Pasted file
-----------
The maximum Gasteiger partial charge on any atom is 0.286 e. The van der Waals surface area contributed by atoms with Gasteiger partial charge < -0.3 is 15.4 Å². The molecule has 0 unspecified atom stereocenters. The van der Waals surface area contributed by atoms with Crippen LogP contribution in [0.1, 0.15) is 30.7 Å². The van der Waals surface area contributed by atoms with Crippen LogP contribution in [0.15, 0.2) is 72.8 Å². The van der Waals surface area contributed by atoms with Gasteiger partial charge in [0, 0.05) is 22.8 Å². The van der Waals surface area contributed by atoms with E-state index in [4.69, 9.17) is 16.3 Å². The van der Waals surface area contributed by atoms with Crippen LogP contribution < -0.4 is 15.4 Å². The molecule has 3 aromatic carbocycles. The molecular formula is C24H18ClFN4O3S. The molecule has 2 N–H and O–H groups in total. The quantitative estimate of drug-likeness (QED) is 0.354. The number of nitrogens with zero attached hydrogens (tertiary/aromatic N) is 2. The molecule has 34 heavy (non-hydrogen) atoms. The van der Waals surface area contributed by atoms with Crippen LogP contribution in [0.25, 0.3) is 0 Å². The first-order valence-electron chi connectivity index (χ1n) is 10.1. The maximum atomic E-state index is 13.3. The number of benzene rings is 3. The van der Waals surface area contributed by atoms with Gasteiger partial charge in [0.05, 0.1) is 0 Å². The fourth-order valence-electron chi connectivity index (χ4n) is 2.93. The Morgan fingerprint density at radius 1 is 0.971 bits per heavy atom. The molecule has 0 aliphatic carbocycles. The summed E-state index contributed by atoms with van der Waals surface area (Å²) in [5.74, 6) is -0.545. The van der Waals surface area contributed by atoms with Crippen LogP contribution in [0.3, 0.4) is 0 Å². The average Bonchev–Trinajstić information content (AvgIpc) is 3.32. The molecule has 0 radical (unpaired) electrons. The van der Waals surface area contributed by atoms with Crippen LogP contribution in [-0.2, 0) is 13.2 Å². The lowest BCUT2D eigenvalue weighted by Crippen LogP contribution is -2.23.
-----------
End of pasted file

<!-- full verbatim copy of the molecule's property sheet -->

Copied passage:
The maximum Gasteiger partial charge on any atom is 0.286 e. The van der Waals surface area contributed by atoms with Gasteiger partial charge < -0.3 is 15.4 Å². The molecule has 0 unspecified atom stereocenters. The van der Waals surface area contributed by atoms with Crippen LogP contribution in [0.1, 0.15) is 30.7 Å². The van der Waals surface area contributed by atoms with Crippen LogP contribution in [0.15, 0.2) is 72.8 Å². The van der Waals surface area contributed by atoms with Gasteiger partial charge in [0, 0.05) is 22.8 Å². The van der Waals surface area contributed by atoms with E-state index in [4.69, 9.17) is 16.3 Å². The van der Waals surface area contributed by atoms with Crippen LogP contribution < -0.4 is 15.4 Å². The molecule has 3 aromatic carbocycles. The molecular formula is C24H18ClFN4O3S. The molecule has 2 N–H and O–H groups in total. The quantitative estimate of drug-likeness (QED) is 0.354. The number of nitrogens with zero attached hydrogens (tertiary/aromatic N) is 2. The molecule has 34 heavy (non-hydrogen) atoms. The van der Waals surface area contributed by atoms with Crippen LogP contribution in [0.25, 0.3) is 0 Å². The first-order valence-electron chi connectivity index (χ1n) is 10.1. The maximum atomic E-state index is 13.3. The number of benzene rings is 3. The van der Waals surface area contributed by atoms with Gasteiger partial charge in [0.05, 0.1) is 0 Å². The fourth-order valence-electron chi connectivity index (χ4n) is 2.93. The Morgan fingerprint density at radius 1 is 0.971 bits per heavy atom. The molecule has 0 aliphatic carbocycles. The summed E-state index contributed by atoms with van der Waals surface area (Å²) in [5.74, 6) is -0.545. The van der Waals surface area contributed by atoms with Crippen LogP contribution in [0.3, 0.4) is 0 Å². The average Bonchev–Trinajstić information content (AvgIpc) is 3.32. The molecule has 0 radical (unpaired) electrons. The van der Waals surface area contributed by atoms with Crippen LogP contribution in [-0.2, 0) is 13.2 Å². The lowest BCUT2D eigenvalue weighted by Crippen LogP contribution is -2.23.